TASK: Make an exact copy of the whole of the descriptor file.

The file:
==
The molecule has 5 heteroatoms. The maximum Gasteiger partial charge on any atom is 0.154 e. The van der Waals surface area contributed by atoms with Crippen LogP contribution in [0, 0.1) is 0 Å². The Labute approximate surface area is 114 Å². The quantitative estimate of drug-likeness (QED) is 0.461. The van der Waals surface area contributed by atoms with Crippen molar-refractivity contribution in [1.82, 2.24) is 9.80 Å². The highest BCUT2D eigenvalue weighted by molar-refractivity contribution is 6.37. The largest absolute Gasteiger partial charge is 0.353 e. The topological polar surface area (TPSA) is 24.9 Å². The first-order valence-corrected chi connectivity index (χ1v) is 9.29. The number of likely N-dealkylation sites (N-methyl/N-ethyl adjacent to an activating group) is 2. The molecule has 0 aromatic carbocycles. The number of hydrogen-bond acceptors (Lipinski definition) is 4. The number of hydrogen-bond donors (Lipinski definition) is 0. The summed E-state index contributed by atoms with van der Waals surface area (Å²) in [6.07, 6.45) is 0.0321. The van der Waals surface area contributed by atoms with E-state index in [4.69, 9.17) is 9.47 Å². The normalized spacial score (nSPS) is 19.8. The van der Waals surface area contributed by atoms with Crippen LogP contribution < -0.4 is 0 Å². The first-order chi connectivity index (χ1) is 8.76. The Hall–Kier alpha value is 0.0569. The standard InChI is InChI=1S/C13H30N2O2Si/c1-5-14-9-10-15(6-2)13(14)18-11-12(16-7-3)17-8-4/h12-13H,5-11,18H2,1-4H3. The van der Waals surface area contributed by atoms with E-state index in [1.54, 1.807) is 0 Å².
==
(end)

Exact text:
The molecule has 5 heteroatoms. The maximum Gasteiger partial charge on any atom is 0.154 e. The van der Waals surface area contributed by atoms with Crippen LogP contribution in [0, 0.1) is 0 Å². The Labute approximate surface area is 114 Å². The quantitative estimate of drug-likeness (QED) is 0.461. The van der Waals surface area contributed by atoms with Crippen molar-refractivity contribution in [1.82, 2.24) is 9.80 Å². The highest BCUT2D eigenvalue weighted by molar-refractivity contribution is 6.37. The largest absolute Gasteiger partial charge is 0.353 e. The topological polar surface area (TPSA) is 24.9 Å². The first-order valence-corrected chi connectivity index (χ1v) is 9.29. The number of likely N-dealkylation sites (N-methyl/N-ethyl adjacent to an activating group) is 2. The molecule has 0 aromatic carbocycles. The number of hydrogen-bond acceptors (Lipinski definition) is 4. The number of hydrogen-bond donors (Lipinski definition) is 0. The summed E-state index contributed by atoms with van der Waals surface area (Å²) in [6.07, 6.45) is 0.0321. The van der Waals surface area contributed by atoms with E-state index in [4.69, 9.17) is 9.47 Å². The normalized spacial score (nSPS) is 19.8. The van der Waals surface area contributed by atoms with Crippen LogP contribution < -0.4 is 0 Å². The first-order chi connectivity index (χ1) is 8.76. The Hall–Kier alpha value is 0.0569. The standard InChI is InChI=1S/C13H30N2O2Si/c1-5-14-9-10-15(6-2)13(14)18-11-12(16-7-3)17-8-4/h12-13H,5-11,18H2,1-4H3. The van der Waals surface area contributed by atoms with E-state index in [1.54, 1.807) is 0 Å².